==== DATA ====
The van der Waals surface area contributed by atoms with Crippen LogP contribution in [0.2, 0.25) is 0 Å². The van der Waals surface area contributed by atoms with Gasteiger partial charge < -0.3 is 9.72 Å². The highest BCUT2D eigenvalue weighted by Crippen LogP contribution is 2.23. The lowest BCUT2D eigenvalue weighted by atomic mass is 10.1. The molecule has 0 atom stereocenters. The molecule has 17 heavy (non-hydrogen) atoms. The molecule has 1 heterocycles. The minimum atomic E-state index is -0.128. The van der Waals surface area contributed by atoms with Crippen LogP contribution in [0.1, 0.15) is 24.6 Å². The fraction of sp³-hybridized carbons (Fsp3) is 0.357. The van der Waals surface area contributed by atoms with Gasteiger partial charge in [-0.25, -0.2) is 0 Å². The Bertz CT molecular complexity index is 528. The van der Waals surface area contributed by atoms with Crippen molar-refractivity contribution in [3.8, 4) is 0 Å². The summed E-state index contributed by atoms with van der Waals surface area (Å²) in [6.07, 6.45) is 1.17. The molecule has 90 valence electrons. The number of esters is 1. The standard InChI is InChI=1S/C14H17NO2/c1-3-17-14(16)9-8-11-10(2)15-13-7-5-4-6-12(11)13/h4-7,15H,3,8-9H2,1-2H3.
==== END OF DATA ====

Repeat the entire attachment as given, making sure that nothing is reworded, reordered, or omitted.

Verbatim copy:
The van der Waals surface area contributed by atoms with Crippen LogP contribution in [0.2, 0.25) is 0 Å². The van der Waals surface area contributed by atoms with Gasteiger partial charge < -0.3 is 9.72 Å². The highest BCUT2D eigenvalue weighted by Crippen LogP contribution is 2.23. The lowest BCUT2D eigenvalue weighted by atomic mass is 10.1. The molecule has 0 atom stereocenters. The molecule has 17 heavy (non-hydrogen) atoms. The molecule has 1 heterocycles. The minimum atomic E-state index is -0.128. The van der Waals surface area contributed by atoms with Crippen LogP contribution in [0.1, 0.15) is 24.6 Å². The fraction of sp³-hybridized carbons (Fsp3) is 0.357. The van der Waals surface area contributed by atoms with Gasteiger partial charge in [-0.25, -0.2) is 0 Å². The Bertz CT molecular complexity index is 528. The van der Waals surface area contributed by atoms with Crippen molar-refractivity contribution in [3.8, 4) is 0 Å². The summed E-state index contributed by atoms with van der Waals surface area (Å²) in [6.07, 6.45) is 1.17. The molecule has 90 valence electrons. The number of esters is 1. The standard InChI is InChI=1S/C14H17NO2/c1-3-17-14(16)9-8-11-10(2)15-13-7-5-4-6-12(11)13/h4-7,15H,3,8-9H2,1-2H3.